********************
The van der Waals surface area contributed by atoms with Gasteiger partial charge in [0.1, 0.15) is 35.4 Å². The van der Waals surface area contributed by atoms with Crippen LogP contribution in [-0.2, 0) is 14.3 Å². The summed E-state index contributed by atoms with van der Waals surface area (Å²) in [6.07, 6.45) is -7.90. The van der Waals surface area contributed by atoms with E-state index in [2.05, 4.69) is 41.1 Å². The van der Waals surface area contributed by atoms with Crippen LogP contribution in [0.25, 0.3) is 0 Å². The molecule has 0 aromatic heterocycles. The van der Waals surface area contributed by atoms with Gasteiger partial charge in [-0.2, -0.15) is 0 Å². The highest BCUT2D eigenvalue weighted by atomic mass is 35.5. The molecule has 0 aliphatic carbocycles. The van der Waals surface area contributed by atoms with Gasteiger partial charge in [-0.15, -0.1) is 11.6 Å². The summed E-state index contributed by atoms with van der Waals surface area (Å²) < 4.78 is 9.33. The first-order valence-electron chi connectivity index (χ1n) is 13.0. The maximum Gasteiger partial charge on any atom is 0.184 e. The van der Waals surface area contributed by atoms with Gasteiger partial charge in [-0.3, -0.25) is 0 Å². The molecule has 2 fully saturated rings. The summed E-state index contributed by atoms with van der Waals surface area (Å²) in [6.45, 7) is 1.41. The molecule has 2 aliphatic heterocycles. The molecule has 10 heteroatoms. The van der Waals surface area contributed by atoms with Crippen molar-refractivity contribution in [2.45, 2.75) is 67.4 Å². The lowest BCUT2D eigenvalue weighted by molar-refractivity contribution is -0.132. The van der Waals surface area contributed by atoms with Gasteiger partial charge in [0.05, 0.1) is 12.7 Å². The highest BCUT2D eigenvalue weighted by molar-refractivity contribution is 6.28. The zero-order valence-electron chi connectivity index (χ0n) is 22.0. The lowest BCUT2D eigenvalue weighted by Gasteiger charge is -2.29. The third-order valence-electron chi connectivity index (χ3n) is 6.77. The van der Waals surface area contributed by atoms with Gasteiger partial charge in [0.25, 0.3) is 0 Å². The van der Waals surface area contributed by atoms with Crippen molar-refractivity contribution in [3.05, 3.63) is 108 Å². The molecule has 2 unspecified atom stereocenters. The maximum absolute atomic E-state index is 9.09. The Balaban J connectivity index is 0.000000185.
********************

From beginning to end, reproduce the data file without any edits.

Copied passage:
The van der Waals surface area contributed by atoms with Gasteiger partial charge in [0.1, 0.15) is 35.4 Å². The van der Waals surface area contributed by atoms with Crippen LogP contribution in [-0.2, 0) is 14.3 Å². The summed E-state index contributed by atoms with van der Waals surface area (Å²) in [6.07, 6.45) is -7.90. The van der Waals surface area contributed by atoms with E-state index in [2.05, 4.69) is 41.1 Å². The van der Waals surface area contributed by atoms with Crippen LogP contribution in [0.25, 0.3) is 0 Å². The molecule has 0 aromatic heterocycles. The van der Waals surface area contributed by atoms with Gasteiger partial charge in [-0.2, -0.15) is 0 Å². The highest BCUT2D eigenvalue weighted by atomic mass is 35.5. The molecule has 0 aliphatic carbocycles. The van der Waals surface area contributed by atoms with Gasteiger partial charge in [-0.15, -0.1) is 11.6 Å². The summed E-state index contributed by atoms with van der Waals surface area (Å²) < 4.78 is 9.33. The first-order valence-electron chi connectivity index (χ1n) is 13.0. The maximum Gasteiger partial charge on any atom is 0.184 e. The van der Waals surface area contributed by atoms with Gasteiger partial charge in [-0.3, -0.25) is 0 Å². The molecule has 2 fully saturated rings. The summed E-state index contributed by atoms with van der Waals surface area (Å²) in [6.45, 7) is 1.41. The molecule has 2 aliphatic heterocycles. The molecule has 10 heteroatoms. The van der Waals surface area contributed by atoms with Crippen molar-refractivity contribution in [2.45, 2.75) is 67.4 Å². The lowest BCUT2D eigenvalue weighted by molar-refractivity contribution is -0.132. The van der Waals surface area contributed by atoms with Gasteiger partial charge in [0.05, 0.1) is 12.7 Å². The highest BCUT2D eigenvalue weighted by molar-refractivity contribution is 6.28. The zero-order valence-electron chi connectivity index (χ0n) is 22.0. The lowest BCUT2D eigenvalue weighted by Gasteiger charge is -2.29. The third-order valence-electron chi connectivity index (χ3n) is 6.77. The van der Waals surface area contributed by atoms with Gasteiger partial charge in [0.25, 0.3) is 0 Å². The van der Waals surface area contributed by atoms with Crippen molar-refractivity contribution in [3.05, 3.63) is 108 Å². The molecule has 2 unspecified atom stereocenters. The maximum absolute atomic E-state index is 9.09. The Balaban J connectivity index is 0.000000185.